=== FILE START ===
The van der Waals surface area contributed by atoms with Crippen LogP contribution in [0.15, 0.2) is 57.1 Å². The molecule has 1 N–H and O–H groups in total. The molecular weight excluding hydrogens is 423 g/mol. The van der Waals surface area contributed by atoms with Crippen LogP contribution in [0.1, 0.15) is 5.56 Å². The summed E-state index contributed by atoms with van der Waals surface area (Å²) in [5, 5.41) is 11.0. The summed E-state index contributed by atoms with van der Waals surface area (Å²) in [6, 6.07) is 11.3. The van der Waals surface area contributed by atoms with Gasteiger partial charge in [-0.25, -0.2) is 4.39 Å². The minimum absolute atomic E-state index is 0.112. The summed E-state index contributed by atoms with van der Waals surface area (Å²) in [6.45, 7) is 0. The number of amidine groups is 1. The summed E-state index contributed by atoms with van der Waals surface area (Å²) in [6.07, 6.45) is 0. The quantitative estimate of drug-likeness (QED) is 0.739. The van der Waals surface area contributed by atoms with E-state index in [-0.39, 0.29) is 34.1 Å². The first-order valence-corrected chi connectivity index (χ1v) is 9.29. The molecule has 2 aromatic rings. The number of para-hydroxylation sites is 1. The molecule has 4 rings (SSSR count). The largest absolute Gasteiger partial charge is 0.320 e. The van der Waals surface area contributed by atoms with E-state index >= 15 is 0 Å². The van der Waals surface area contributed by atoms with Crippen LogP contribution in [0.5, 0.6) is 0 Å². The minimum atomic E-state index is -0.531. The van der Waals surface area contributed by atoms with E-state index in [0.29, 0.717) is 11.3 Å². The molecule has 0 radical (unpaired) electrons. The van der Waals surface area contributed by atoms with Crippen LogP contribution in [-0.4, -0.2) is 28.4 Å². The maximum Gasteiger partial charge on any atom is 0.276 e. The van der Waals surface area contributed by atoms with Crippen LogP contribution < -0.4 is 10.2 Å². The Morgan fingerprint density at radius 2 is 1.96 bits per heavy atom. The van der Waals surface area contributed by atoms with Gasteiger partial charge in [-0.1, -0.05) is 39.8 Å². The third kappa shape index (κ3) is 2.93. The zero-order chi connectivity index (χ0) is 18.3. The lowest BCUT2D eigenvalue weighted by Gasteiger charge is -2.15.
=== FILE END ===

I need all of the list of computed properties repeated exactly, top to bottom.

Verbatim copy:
The van der Waals surface area contributed by atoms with Crippen LogP contribution in [0.15, 0.2) is 57.1 Å². The molecule has 1 N–H and O–H groups in total. The molecular weight excluding hydrogens is 423 g/mol. The van der Waals surface area contributed by atoms with Crippen LogP contribution in [0.1, 0.15) is 5.56 Å². The summed E-state index contributed by atoms with van der Waals surface area (Å²) in [5, 5.41) is 11.0. The summed E-state index contributed by atoms with van der Waals surface area (Å²) in [6, 6.07) is 11.3. The van der Waals surface area contributed by atoms with Gasteiger partial charge in [-0.25, -0.2) is 4.39 Å². The minimum absolute atomic E-state index is 0.112. The summed E-state index contributed by atoms with van der Waals surface area (Å²) in [6.45, 7) is 0. The number of amidine groups is 1. The summed E-state index contributed by atoms with van der Waals surface area (Å²) in [6.07, 6.45) is 0. The quantitative estimate of drug-likeness (QED) is 0.739. The van der Waals surface area contributed by atoms with E-state index in [-0.39, 0.29) is 34.1 Å². The first-order valence-corrected chi connectivity index (χ1v) is 9.29. The molecule has 2 aromatic rings. The number of para-hydroxylation sites is 1. The molecule has 4 rings (SSSR count). The largest absolute Gasteiger partial charge is 0.320 e. The van der Waals surface area contributed by atoms with E-state index >= 15 is 0 Å². The van der Waals surface area contributed by atoms with Crippen LogP contribution in [0.5, 0.6) is 0 Å². The minimum atomic E-state index is -0.531. The van der Waals surface area contributed by atoms with E-state index in [0.29, 0.717) is 11.3 Å². The molecule has 0 radical (unpaired) electrons. The van der Waals surface area contributed by atoms with Crippen LogP contribution in [-0.4, -0.2) is 28.4 Å². The maximum Gasteiger partial charge on any atom is 0.276 e. The van der Waals surface area contributed by atoms with Crippen LogP contribution < -0.4 is 10.2 Å². The Morgan fingerprint density at radius 2 is 1.96 bits per heavy atom. The van der Waals surface area contributed by atoms with Gasteiger partial charge in [-0.1, -0.05) is 39.8 Å². The third kappa shape index (κ3) is 2.93. The zero-order chi connectivity index (χ0) is 18.3. The lowest BCUT2D eigenvalue weighted by Gasteiger charge is -2.15.